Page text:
How to Improve Your Running Stamina with Respiratory Training

Guest Blogger Tyler Read and YouTube Channel.

Respiratory training is something that you don’t see that often being brought up when it comes to workout routines or fitness in general. Not even among runners. And that is complete nonsense because any type of aerobic (and even some of the anaerobic) activities will rely heavily on the way you breathe and how efficient your body is at breathing.

Breathing will have a tremendous impact on your performance and stamina. So if you are an endurance runner who is looking to step it up a little bit more, this article will go right down your track. We are going to discuss a little bit about respiratory training, what it is, how it can help you and how you can actually implement it in your workouts.

So let’s get to it.

What is respiratory training?

Before we dive into it, let’s start with the beginning, shall we? So what exactly is respiratory training? It may sound intimidating at first, but it is quite a simple concept actually.

Respiratory training, often referred to as hypoxic training, is a way of strengthening and conditioning your respiratory system by restricting the amount of oxygen you take it with each breath. By doing repeatedly, two main things will happen to your body… and this leads us to the next section.

How does respiratory training work?

First and foremost, respiratory training will force your lungs to become stronger. They will work harder trying to supply the same level of oxygen, so they will develop their strength. Lungs are just like a skeletal muscle from this point of view.

And breathing under resistance is like using a dumbbell to train your bicep. The more resistance you add the stronger the muscle becomes, by adapting to that stimulus.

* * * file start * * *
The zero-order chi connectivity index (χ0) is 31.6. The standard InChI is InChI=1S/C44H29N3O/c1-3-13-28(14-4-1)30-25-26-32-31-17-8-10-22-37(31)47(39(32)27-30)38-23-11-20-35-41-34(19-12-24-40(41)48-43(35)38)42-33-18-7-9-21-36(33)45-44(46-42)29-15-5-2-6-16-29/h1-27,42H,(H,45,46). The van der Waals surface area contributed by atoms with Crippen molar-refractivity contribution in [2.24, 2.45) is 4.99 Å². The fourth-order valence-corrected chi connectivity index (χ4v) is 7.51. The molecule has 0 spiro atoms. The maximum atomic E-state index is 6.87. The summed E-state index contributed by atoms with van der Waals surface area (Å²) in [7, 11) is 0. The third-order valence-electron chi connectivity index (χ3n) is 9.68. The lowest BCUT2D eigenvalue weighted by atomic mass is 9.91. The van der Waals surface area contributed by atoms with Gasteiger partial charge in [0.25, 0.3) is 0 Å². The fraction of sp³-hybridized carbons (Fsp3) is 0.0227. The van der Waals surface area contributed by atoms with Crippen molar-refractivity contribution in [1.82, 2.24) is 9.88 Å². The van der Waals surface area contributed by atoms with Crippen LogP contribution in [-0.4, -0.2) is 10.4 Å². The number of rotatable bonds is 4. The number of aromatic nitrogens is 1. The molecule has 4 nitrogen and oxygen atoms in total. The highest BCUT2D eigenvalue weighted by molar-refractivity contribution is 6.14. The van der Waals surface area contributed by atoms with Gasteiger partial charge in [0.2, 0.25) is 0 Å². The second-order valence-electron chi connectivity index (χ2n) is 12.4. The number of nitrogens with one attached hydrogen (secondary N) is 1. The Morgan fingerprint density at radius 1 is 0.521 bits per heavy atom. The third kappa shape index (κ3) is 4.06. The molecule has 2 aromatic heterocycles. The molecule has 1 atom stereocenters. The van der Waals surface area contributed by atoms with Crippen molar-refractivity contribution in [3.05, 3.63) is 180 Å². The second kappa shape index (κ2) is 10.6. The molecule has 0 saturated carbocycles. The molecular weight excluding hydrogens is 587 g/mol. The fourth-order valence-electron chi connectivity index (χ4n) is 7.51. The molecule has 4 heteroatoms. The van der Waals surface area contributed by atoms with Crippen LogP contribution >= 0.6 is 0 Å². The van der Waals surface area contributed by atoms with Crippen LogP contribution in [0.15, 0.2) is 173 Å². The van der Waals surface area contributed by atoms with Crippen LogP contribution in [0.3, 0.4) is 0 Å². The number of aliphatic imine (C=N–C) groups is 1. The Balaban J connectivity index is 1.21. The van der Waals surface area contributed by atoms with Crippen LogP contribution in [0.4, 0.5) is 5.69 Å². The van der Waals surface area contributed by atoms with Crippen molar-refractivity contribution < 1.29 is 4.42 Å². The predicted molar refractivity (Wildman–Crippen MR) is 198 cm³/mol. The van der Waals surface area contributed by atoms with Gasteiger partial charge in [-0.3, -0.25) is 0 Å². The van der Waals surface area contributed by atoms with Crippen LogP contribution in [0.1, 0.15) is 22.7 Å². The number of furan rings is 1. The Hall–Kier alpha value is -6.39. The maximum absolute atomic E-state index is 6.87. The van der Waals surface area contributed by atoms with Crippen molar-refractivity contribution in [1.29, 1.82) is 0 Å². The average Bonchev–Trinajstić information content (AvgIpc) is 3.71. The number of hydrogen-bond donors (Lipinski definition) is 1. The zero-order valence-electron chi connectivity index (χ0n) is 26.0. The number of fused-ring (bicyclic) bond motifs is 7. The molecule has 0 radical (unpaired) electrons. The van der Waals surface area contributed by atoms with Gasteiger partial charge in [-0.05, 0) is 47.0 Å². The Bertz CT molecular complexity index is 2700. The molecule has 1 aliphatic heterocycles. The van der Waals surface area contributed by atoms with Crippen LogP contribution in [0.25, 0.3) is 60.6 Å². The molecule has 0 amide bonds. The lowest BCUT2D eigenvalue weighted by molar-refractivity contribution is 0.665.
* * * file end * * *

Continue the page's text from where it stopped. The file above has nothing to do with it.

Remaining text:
The second thing that will happen to your body, which is really fascinating if you ask me, is that it will become more efficient at utilizing the oxygen. We know that oxygen is carried by the bloodstream through the body to all the organs and cells that need it.

When there’s a shortage of oxygen the body picks up that signal and uses it more efficiently. Over time you will be able to perform the same or even better by using less oxygen.

So when you remove the air or oxygen restriction, any kind of physical activity will feel much easier and you will be able to perform better.

How can you implement it?

The most common way of integrating respiratory training in your workouts is to train at a higher altitude, where there is less oxygen. This means that you will actually need to go in the mountains at 4,000-5,000 feet above sea level or more and train over there.

The benefits are obvious. The oxygen concentration is lower at high altitudes, so your body will have to adapt to that. Once you go back to sea level you will be able to run faster, for a longer period of time while maintaining a lower heart rate.

You will probably need to train at high altitude for at least 4-6 months in order to make your body adapt and see an improvement in performance when you go back at sea level.

That’s why training at high altitude might not be a viable option for most people. Since the vast majority of the population is living at sea level, that would be a big inconvenience. So the closest thing you can do to simulate the high altitude effect at sea level is to use an elevation training mask.

An elevation mask is a small and relatively inexpensive piece of equipment which covers your nose and mouth, making it harder for you to breath. There are a number of brands and models out there, but all have the same working principle.

They are using a valve system which restricts the air flow intake, so it makes it harder for you to breathe. Sure, the oxygen concentration of the air you breathe in will be the same, there’s nothing you can do to change that, but because you will be taking in less air, you will be inhaling less oxygen as well.

People have found it to be an effective alternative to altitude training in many sports ranging from basketball, football, running and even CrossFit. So it doesn’t hurt to give it a try.

Over to you

Regardless of which of the two methods you chose – going to the mountain or use a gear which simulates the high altitude, you need to progressively incorporate it into your workouts.

Start off with a lower intensity run until you get used to the restricted air/oxygen intake and build your way up gradually over time. I’ve talked to so many people who tried air resistance training and didn’t go through with it simply because they went all in right from the start and it just felt too difficult.

So definitely start slow and progressively make your workouts longer and more intense.

Author bio:

Tyler has been working as a certified personal trainer for over 10 years specializing in weight loss and functional training with women between the ages of 30 – 65. He also enjoys helping others become industry leading personal trainers through his website and YouTube Channel.


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